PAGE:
We continually find ourselves in that squeeze. It’s a place where we look for alternatives to just being there. It’s an uncomfortable, embarrassing place, and it’s often the place where people like ourselves give up. We liked meditation and the teachings when we felt inspired and in touch with ourselves and on the right path. But what about when it begins to feel like a burden, like we made the wrong choice and it’s not living up to our expectations at all? The people we are meeting are not all that sane. In fact, they seem pretty confused. The way the place is run is not up to par. Even the teacher is questionable.9
How often has Baba Ji asked us: How do you know I’m not a fraud? Chödrön goes on to say that this is the very place where we learn the most:
This place of the squeeze is the very point in our meditation and in our lives where we can really learn something....This is the place where we begin to learn the meaning behind the concepts and the words.10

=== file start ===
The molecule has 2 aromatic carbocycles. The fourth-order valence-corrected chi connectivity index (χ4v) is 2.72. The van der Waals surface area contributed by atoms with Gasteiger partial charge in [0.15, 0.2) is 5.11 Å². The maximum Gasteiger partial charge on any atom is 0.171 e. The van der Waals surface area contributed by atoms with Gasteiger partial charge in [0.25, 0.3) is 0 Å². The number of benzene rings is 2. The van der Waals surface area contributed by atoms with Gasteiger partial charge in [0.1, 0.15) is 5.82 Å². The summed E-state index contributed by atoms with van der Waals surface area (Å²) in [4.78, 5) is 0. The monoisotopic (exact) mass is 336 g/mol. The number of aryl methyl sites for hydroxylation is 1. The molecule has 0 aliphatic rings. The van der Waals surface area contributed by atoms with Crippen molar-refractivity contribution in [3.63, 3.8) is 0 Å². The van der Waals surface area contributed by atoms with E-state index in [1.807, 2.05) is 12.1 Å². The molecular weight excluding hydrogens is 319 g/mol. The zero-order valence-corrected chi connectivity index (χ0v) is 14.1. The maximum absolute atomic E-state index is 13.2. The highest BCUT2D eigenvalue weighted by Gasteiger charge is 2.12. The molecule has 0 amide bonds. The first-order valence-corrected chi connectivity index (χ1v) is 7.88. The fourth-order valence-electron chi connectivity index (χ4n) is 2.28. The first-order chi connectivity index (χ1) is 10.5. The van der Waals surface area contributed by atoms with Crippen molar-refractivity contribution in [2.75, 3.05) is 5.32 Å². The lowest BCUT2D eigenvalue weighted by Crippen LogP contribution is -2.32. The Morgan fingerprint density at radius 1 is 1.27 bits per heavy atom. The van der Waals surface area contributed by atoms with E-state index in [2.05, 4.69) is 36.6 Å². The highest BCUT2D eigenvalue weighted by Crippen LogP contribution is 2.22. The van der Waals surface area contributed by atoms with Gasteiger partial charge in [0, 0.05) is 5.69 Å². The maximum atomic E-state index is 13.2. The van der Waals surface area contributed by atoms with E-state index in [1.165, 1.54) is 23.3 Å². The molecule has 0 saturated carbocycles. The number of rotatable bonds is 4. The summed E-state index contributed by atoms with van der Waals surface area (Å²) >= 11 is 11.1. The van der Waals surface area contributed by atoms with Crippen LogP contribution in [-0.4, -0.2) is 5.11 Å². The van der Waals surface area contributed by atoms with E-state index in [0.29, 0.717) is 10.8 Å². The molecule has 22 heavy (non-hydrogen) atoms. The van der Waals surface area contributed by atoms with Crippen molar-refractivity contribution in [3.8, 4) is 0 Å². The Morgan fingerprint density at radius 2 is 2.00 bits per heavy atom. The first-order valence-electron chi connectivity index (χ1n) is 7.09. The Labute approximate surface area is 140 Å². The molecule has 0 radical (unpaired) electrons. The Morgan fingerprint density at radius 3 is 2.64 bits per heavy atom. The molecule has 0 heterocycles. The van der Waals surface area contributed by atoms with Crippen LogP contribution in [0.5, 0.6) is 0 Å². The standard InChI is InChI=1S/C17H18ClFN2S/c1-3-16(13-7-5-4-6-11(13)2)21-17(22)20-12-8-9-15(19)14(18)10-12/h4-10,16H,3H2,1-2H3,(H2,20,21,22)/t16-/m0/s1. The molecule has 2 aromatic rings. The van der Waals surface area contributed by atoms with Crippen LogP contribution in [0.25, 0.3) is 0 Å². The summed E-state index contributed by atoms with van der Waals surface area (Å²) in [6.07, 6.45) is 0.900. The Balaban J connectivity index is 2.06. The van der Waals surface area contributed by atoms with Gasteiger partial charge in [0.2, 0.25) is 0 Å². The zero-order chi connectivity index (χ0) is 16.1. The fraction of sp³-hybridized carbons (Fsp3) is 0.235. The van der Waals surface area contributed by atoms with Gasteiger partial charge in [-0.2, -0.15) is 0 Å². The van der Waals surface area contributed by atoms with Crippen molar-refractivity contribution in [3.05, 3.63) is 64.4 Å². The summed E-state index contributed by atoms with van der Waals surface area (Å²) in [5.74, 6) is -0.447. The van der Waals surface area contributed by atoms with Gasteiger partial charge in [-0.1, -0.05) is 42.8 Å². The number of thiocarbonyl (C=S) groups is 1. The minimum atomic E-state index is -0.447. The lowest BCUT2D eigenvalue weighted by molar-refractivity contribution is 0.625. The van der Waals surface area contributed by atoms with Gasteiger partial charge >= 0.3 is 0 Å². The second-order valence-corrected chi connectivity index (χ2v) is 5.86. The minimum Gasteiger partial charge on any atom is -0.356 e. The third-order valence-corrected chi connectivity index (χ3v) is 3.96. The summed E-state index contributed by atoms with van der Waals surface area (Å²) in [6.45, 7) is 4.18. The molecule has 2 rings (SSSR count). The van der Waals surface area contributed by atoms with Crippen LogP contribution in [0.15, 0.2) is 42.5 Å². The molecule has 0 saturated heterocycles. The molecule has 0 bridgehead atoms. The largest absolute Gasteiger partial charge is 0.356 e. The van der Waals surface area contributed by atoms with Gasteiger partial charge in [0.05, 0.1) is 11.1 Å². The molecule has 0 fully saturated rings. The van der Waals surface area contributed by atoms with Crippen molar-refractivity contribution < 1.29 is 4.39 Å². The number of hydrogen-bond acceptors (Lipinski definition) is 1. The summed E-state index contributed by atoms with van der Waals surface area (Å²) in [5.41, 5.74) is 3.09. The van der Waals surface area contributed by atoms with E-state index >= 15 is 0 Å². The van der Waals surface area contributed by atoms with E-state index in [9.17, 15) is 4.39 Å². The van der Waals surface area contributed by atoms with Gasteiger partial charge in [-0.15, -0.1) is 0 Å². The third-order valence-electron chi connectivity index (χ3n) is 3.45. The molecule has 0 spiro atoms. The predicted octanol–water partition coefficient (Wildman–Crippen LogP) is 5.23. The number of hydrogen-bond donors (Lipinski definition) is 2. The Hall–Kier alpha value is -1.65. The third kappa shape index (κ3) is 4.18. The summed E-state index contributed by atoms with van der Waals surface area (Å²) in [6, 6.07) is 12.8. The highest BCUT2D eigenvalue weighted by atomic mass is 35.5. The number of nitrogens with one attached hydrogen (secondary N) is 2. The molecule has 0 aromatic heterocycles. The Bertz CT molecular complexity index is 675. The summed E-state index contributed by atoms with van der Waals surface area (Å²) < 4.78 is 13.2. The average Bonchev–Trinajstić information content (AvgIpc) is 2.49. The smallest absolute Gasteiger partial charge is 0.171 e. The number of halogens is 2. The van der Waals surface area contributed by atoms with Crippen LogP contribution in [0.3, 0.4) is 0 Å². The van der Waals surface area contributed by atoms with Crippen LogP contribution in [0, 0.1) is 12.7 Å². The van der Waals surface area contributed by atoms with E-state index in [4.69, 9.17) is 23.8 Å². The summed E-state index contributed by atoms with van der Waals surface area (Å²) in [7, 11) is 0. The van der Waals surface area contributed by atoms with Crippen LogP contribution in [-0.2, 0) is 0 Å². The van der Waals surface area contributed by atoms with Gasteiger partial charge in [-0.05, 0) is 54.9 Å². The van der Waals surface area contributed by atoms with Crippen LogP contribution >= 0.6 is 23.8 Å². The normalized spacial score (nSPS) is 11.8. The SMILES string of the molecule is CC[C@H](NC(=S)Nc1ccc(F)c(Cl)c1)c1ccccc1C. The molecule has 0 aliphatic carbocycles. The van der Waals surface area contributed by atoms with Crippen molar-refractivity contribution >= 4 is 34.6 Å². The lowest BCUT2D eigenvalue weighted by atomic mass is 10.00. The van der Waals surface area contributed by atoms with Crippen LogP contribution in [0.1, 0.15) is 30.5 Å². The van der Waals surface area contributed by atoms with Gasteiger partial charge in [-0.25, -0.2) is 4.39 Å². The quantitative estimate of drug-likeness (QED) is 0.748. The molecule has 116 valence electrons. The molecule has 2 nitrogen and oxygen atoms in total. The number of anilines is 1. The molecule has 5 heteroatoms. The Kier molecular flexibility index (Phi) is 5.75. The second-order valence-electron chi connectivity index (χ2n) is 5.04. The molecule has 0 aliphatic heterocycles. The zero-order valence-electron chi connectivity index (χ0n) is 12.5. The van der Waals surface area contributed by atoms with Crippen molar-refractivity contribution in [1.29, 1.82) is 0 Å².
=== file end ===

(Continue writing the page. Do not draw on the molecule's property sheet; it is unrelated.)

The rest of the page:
Isn’t this what Baba Ji has been trying to get us to do? To learn the meaning “behind the concepts and the words”? To go beyond our concepts to a deeper experience of the spiritual path?
Kabir talks about the same thing through poetry and metaphorical language. In this poem he seems to be having a conversation with himself, referring to himself as a “wanting creature.” And this is what we are: wanting creatures.
I said to the wanting-creature inside me:
What is this river you want to cross?
In other words, what is your idea of becoming enlightened? We seem to think that enlightenment is over there, across the river, and we want to get across the river in order to experience it. But he goes on to say: